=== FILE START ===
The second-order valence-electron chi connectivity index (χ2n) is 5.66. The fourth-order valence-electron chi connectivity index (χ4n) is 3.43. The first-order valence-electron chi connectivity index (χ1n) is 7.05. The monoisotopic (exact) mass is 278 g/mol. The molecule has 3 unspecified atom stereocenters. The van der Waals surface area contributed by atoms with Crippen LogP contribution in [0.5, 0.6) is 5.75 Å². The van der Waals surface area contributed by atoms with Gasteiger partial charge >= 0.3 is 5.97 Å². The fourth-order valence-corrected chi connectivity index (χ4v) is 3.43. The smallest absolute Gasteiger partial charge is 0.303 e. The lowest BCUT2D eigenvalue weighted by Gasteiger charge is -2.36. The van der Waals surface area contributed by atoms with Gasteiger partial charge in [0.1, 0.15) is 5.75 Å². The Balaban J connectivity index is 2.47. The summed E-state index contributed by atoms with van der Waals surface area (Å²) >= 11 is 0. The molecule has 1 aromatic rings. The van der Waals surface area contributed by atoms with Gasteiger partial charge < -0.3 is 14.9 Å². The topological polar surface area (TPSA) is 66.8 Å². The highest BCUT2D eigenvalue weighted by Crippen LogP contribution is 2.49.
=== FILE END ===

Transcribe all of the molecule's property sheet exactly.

The second-order valence-electron chi connectivity index (χ2n) is 5.66. The fourth-order valence-electron chi connectivity index (χ4n) is 3.43. The first-order valence-electron chi connectivity index (χ1n) is 7.05. The monoisotopic (exact) mass is 278 g/mol. The molecule has 3 unspecified atom stereocenters. The van der Waals surface area contributed by atoms with Crippen LogP contribution in [0.5, 0.6) is 5.75 Å². The van der Waals surface area contributed by atoms with Gasteiger partial charge >= 0.3 is 5.97 Å². The fourth-order valence-corrected chi connectivity index (χ4v) is 3.43. The smallest absolute Gasteiger partial charge is 0.303 e. The lowest BCUT2D eigenvalue weighted by Gasteiger charge is -2.36. The van der Waals surface area contributed by atoms with Gasteiger partial charge in [0.1, 0.15) is 5.75 Å². The Balaban J connectivity index is 2.47. The summed E-state index contributed by atoms with van der Waals surface area (Å²) >= 11 is 0. The molecule has 1 aromatic rings. The van der Waals surface area contributed by atoms with Gasteiger partial charge < -0.3 is 14.9 Å². The topological polar surface area (TPSA) is 66.8 Å². The highest BCUT2D eigenvalue weighted by Crippen LogP contribution is 2.49.